The brig Chatham, after trading in the Society Islands, Marquesas Islands, and the Cook Islands was wrecked on Mangarongaro in 1853, while on her voyage back to San Francisco. The whole crew was hospitably received by the inhabitants. The captain, doctor, and a few others sailed away in a boat made on the island, abandoning Lamont, the trader who chartered the Chatham, and some other members of the crew. Lamont, who subsequently got away on a whaling ship and wrote up his experiences, page 8 reached a position of great influence on the atoll. His book (15) is one of the best narratives of first-hand contact with a group of Polynesian people before they were influenced by western culture. As he described many customs that have disappeared entirely, his observations will frequently be referred to in this work.
In the year following the wreck of the Chatham, Christianity was introduced by native pastors from Rarotonga, the headquarters of the London Missionary Society in the Cook Islands. The people were collected together in four villages to facilitate the teaching of the new religion, which they readily accepted.
In 1864 Tongareva was almost depopulated by Peruvian slavers. Sterndale, quoted by Smith (23), states that in 1864 at least 1000 men, women, and children were taken to South America. The present population attributes to the influence of native pastors the chief responsibility for this exodus. The four villages were strongly desirous of building large churches. The slavers held out promise of good pay and a safe return, and pastors and people decided to go abroad to earn enough money to erect buildings worthy of the worship of God. However, the thousand people who left their island homes all died as slaves in exile, the victims of hypocritical and inhuman types of white men.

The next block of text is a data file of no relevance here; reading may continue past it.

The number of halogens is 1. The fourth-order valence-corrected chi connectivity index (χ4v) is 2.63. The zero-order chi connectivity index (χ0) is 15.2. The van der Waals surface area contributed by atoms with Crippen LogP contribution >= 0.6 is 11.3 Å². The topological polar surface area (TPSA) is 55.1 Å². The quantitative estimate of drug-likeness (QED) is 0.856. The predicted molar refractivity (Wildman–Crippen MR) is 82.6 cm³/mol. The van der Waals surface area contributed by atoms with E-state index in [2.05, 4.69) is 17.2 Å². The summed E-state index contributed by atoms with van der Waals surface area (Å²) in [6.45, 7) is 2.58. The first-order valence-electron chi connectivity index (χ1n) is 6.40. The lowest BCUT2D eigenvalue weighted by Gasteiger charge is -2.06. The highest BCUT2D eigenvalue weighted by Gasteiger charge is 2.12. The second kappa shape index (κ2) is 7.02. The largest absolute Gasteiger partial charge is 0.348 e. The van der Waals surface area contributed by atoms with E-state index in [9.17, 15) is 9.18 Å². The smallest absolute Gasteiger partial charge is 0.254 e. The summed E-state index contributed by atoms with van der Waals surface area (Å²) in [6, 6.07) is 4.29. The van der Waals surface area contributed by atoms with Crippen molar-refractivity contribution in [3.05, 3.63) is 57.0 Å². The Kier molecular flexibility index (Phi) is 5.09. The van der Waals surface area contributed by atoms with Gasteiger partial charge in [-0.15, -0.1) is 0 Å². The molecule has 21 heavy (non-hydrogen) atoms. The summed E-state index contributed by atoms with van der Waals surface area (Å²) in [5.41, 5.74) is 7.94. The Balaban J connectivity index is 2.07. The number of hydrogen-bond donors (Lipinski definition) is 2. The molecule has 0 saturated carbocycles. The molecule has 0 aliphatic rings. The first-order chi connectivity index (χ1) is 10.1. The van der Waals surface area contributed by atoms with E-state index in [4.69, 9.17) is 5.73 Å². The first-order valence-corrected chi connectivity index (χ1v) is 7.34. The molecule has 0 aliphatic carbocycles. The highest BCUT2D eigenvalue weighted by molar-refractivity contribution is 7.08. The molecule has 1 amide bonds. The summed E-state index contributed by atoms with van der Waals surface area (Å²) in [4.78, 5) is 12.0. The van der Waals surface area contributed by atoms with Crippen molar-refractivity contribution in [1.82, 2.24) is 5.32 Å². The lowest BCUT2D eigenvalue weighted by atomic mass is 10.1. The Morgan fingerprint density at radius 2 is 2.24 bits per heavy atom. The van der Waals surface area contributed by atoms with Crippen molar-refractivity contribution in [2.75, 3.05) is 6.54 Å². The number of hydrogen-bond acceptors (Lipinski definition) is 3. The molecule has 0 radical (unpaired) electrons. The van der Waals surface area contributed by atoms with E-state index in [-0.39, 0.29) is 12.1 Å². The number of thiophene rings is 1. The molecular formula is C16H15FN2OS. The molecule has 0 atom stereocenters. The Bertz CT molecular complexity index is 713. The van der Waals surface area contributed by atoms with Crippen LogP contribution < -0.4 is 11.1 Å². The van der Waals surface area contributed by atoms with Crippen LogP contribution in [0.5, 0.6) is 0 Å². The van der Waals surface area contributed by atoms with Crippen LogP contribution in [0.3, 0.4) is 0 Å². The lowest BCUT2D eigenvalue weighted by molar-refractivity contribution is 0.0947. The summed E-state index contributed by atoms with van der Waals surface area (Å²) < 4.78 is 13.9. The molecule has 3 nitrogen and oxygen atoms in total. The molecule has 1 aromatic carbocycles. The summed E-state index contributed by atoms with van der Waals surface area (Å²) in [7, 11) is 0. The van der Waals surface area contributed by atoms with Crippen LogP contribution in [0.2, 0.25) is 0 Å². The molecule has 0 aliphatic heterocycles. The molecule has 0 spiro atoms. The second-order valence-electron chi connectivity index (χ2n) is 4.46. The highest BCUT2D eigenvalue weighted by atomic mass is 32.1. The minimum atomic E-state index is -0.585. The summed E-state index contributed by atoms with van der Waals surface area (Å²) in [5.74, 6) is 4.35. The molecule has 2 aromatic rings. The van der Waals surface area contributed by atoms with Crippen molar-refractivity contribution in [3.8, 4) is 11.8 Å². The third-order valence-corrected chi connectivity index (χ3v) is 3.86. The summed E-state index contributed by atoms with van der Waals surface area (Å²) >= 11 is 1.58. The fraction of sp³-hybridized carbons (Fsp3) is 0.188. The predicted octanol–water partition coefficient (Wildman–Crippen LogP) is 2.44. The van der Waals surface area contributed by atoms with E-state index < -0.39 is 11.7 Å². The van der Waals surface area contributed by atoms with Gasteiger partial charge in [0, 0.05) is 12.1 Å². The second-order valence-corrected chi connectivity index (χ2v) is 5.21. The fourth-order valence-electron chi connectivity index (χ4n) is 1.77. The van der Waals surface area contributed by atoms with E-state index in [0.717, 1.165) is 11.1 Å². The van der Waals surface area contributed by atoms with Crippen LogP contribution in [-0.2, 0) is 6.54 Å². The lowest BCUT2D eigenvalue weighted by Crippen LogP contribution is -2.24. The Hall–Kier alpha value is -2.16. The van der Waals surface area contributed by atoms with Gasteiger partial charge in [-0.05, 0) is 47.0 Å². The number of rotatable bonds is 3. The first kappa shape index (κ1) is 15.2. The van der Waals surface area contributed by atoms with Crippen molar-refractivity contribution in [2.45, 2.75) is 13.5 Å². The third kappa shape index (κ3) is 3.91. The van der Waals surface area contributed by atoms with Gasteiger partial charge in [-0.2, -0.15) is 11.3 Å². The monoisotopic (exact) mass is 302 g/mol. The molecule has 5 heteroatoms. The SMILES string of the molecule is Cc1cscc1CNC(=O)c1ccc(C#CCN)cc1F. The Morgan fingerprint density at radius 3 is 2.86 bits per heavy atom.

Through missionary influence the contact of Tongareva was with headquarters at Rarotonga. The London Missionary Society taught largely through native pastors and instituted a system of laws which applied to temporal as well as to spiritual matters. Many of the customs that had served their purpose in the old culture were displaced by the culture associated with the new religion. Also, the power of the chiefs was curtailed and much of it transferred to the missionaries.
As trade developed a loose British Protectorate was maintained over the Cook Islands, in spite of French attempts to link up the islands with the French Administration in the Society Islands. A British Consul was appointed at Rarotonga in 1888 and paid for by New Zealand. The ariki (high chiefs) of the Cook Islands formed a Federal Council at about the same time to administer the group. In 1900 the council of ariki petitioned the Governor of New Zealand to annex the Cook Islands as part of the British Empire and recommended that Penrhyn, Manihiki, Rakahanga, Palmerston, Pukapuka, and, if possible, Niue be included in the federation with New Zealand.
In 1901 the Government of Great Britain issued an Imperial Order in Council extending the boundaries of New Zealand to include the islands mentioned above. On June 10, 1901, a Proclamation was made at Auckland by Lord Ranfurley, then Governor of New Zealand, in the presence page 9 of H. R. H., the Duke of York, who later succeeded to the throne as King George V. Since that date Tongareva has been part of New Zealand.